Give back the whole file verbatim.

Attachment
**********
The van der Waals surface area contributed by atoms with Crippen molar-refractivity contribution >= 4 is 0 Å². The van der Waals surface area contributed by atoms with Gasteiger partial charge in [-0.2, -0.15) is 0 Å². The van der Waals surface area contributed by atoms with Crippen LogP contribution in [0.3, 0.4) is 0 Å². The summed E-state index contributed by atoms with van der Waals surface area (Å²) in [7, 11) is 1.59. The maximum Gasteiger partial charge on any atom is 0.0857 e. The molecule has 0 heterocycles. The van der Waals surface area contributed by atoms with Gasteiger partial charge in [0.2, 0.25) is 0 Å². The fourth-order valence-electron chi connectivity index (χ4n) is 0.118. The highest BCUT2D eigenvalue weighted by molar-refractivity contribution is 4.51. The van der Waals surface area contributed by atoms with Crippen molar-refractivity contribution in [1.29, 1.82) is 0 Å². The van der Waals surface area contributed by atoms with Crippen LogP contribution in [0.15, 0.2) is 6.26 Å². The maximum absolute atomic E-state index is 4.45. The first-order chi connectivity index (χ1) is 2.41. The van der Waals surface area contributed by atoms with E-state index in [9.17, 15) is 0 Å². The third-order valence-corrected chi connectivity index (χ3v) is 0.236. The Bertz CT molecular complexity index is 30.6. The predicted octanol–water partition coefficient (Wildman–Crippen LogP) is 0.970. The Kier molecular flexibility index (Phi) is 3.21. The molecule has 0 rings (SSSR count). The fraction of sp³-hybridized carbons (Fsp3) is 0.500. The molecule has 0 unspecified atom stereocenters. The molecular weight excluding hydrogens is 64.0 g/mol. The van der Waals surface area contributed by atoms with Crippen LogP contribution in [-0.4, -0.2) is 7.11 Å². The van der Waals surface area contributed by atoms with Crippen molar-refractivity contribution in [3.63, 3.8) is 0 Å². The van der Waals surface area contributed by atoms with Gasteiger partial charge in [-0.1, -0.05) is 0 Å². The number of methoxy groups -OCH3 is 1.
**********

The van der Waals surface area contributed by atoms with Crippen molar-refractivity contribution >= 4 is 0 Å². The van der Waals surface area contributed by atoms with Gasteiger partial charge in [-0.2, -0.15) is 0 Å². The van der Waals surface area contributed by atoms with Crippen LogP contribution in [0.3, 0.4) is 0 Å². The summed E-state index contributed by atoms with van der Waals surface area (Å²) in [7, 11) is 1.59. The maximum Gasteiger partial charge on any atom is 0.0857 e. The molecule has 0 heterocycles. The van der Waals surface area contributed by atoms with Gasteiger partial charge in [0.2, 0.25) is 0 Å². The fourth-order valence-electron chi connectivity index (χ4n) is 0.118. The highest BCUT2D eigenvalue weighted by molar-refractivity contribution is 4.51. The van der Waals surface area contributed by atoms with Crippen molar-refractivity contribution in [1.29, 1.82) is 0 Å². The van der Waals surface area contributed by atoms with Crippen LogP contribution in [0.15, 0.2) is 6.26 Å². The maximum absolute atomic E-state index is 4.45. The first-order chi connectivity index (χ1) is 2.41. The van der Waals surface area contributed by atoms with E-state index in [9.17, 15) is 0 Å². The third-order valence-corrected chi connectivity index (χ3v) is 0.236. The Bertz CT molecular complexity index is 30.6. The predicted octanol–water partition coefficient (Wildman–Crippen LogP) is 0.970. The Kier molecular flexibility index (Phi) is 3.21. The molecule has 0 rings (SSSR count). The fraction of sp³-hybridized carbons (Fsp3) is 0.500. The molecule has 0 unspecified atom stereocenters. The molecular weight excluding hydrogens is 64.0 g/mol. The van der Waals surface area contributed by atoms with Crippen LogP contribution in [-0.4, -0.2) is 7.11 Å². The van der Waals surface area contributed by atoms with Crippen molar-refractivity contribution in [3.63, 3.8) is 0 Å². The van der Waals surface area contributed by atoms with Gasteiger partial charge in [-0.1, -0.05) is 0 Å². The number of methoxy groups -OCH3 is 1.